A woman whose belongings were taken by looters when they washed up on a Devon beach from the grounded cargo ship MSC Napoli has pleaded for their return.
Most of Anita Bokdal's snatched possessions are still missing
Anita Bokdal from Sweden had family heirlooms among property packed in a crate which was lost overboard.
The crate was en route to Cape Town in South Africa when the storm-damaged vessel was deliberately grounded in Lyme Bay on 20 January.
Only a fraction of the Bokdals' belongings have been recovered.
The crate was in one of 58 containers which ended up on Branscombe beach - part of the area's World Heritage coastline.
Hundreds of scavengers descended on Branscombe and many of the washed up goods and containers were looted.
Mrs Bokdal was watching television coverage of the Napoli when she saw her crate, which contained furniture, carpets, crockery and personal items, raided.
Days later, local builder Michael Wheeler was one of three men who admitted opening the crate and taking a crockery set, which he promised to return.
But Mrs Bokdal renewed her appeal to have her possessions back when she visited the beach for the first time.
"I beg them to give them back," she said.
Anita Bokdal saw her container being raided on television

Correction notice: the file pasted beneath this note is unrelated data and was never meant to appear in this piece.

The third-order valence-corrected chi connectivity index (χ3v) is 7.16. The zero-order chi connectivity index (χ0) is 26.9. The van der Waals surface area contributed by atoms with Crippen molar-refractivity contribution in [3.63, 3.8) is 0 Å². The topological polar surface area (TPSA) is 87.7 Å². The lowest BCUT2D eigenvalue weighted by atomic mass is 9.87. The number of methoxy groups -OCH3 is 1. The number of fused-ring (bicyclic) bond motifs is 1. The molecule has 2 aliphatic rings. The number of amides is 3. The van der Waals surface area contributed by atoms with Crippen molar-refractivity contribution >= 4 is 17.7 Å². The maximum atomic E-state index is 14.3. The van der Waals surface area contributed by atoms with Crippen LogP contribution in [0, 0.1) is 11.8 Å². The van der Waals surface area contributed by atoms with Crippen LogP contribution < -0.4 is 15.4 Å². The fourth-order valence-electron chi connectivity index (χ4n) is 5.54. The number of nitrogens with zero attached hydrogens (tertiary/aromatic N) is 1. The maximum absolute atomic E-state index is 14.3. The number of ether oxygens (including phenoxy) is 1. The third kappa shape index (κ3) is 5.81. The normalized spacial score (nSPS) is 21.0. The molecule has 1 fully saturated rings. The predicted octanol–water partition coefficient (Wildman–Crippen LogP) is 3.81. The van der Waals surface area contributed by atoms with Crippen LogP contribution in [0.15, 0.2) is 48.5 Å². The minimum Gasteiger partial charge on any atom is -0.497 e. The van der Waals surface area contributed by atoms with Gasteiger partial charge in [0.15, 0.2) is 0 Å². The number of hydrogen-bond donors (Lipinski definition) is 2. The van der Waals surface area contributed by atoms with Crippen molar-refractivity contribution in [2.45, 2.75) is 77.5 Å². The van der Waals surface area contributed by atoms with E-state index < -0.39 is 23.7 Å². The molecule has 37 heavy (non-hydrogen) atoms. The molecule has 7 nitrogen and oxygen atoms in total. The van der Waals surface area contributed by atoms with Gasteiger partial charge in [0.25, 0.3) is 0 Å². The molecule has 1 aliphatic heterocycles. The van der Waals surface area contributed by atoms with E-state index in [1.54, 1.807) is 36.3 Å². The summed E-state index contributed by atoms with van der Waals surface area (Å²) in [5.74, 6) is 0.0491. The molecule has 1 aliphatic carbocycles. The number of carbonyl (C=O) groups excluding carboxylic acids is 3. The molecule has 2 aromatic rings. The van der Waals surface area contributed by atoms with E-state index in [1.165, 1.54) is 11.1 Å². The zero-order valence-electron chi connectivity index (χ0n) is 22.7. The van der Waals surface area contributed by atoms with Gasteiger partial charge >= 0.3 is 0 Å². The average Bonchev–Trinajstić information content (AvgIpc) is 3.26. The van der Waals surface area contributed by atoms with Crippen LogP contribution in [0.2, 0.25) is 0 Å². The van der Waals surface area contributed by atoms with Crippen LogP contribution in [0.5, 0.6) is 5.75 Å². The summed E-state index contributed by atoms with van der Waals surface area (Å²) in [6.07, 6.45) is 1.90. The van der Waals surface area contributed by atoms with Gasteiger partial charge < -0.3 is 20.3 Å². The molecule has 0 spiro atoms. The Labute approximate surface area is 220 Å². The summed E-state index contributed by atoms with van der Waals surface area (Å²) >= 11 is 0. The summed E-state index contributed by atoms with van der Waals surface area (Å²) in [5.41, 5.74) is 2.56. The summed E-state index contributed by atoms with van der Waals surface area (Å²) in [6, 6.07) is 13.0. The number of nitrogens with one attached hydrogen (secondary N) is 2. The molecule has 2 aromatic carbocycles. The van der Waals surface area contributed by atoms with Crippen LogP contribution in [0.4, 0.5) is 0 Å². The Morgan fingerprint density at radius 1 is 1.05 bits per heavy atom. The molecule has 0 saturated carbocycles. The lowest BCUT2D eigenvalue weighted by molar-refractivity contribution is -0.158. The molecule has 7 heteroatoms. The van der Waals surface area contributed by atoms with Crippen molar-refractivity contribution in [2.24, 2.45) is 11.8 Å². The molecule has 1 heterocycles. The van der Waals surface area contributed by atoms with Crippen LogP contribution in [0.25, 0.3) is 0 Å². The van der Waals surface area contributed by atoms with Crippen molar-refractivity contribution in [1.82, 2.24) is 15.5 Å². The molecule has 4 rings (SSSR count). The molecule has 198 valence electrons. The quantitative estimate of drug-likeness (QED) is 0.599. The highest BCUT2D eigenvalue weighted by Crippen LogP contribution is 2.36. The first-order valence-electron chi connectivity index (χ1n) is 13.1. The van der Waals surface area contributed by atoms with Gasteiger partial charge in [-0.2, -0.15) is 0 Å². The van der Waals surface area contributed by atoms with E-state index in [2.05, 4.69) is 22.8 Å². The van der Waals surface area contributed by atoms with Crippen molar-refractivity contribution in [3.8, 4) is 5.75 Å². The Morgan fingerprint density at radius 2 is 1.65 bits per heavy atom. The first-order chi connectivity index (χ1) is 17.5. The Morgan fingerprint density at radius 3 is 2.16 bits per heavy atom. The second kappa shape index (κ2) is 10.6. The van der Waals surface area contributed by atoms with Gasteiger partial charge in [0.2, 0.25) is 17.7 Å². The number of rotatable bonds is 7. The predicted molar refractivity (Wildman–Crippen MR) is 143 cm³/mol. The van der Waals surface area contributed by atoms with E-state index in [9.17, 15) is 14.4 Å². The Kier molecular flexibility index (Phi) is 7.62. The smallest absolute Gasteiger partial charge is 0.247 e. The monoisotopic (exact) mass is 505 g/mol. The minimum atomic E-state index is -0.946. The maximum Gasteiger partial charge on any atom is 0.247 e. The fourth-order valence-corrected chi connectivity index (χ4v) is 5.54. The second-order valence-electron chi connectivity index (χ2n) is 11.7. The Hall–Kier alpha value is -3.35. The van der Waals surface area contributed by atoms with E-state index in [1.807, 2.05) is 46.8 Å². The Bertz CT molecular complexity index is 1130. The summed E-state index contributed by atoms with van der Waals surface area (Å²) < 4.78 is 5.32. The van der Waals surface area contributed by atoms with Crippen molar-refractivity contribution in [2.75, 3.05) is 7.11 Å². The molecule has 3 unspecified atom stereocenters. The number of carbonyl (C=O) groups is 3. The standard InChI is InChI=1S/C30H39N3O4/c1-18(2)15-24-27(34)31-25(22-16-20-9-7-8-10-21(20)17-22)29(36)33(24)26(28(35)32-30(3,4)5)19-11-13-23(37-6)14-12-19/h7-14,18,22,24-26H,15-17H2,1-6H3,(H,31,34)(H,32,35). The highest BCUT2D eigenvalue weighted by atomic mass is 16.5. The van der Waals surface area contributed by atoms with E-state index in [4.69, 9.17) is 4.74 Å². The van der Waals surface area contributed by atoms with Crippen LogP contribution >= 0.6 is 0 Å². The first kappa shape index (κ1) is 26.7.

Mrs Bokdal had flown from South Africa at the invitation of East Devon District Council (EDDC) to inspect the belongings held by the Maritime and Coastguard Agency (MCA).
She said she had "about 2%" of her property back, but treasured embroidered paintings by her late father-in-law and the bulk of a Swedish bone china Rosenthal tea set, decorated in pink and gold flowers was still missing.
Mrs Bokdal said the scavengers had behaved "like a lot of savages".
"I feel very sad. It is a beautiful place, why did it happen here?" she said.
Sophia Exelby, the government's Receiver of Wreck, said it was not known how much of Mrs Bokdal's property may have been lost at sea or left on the beach.
She was presented with a lucky horseshoe from the National Trust-owned Branscombe Forge, and bottles of special Napoli ale from the local Branscombe Brewery.
Council spokeswoman Sara Randall-Johnson said Mrs Bokdal's visit "gave us the opportunity to show her the other side of the British character - generous, warm and welcoming".
"We apologise for the behaviour of a small minority of greedy people."
The Napoli's hull was damaged by storm-force winds in January off the coast of Cornwall.
Fears the vessel could break up led to the decision to deliberately ground it one mile off Sidmouth.
All the remaining 2,291 containers have now been removed from the vessel and discussions will now take place on its future.
Dutch salvers, Smit International, hope to refloat the vessel and tow it away.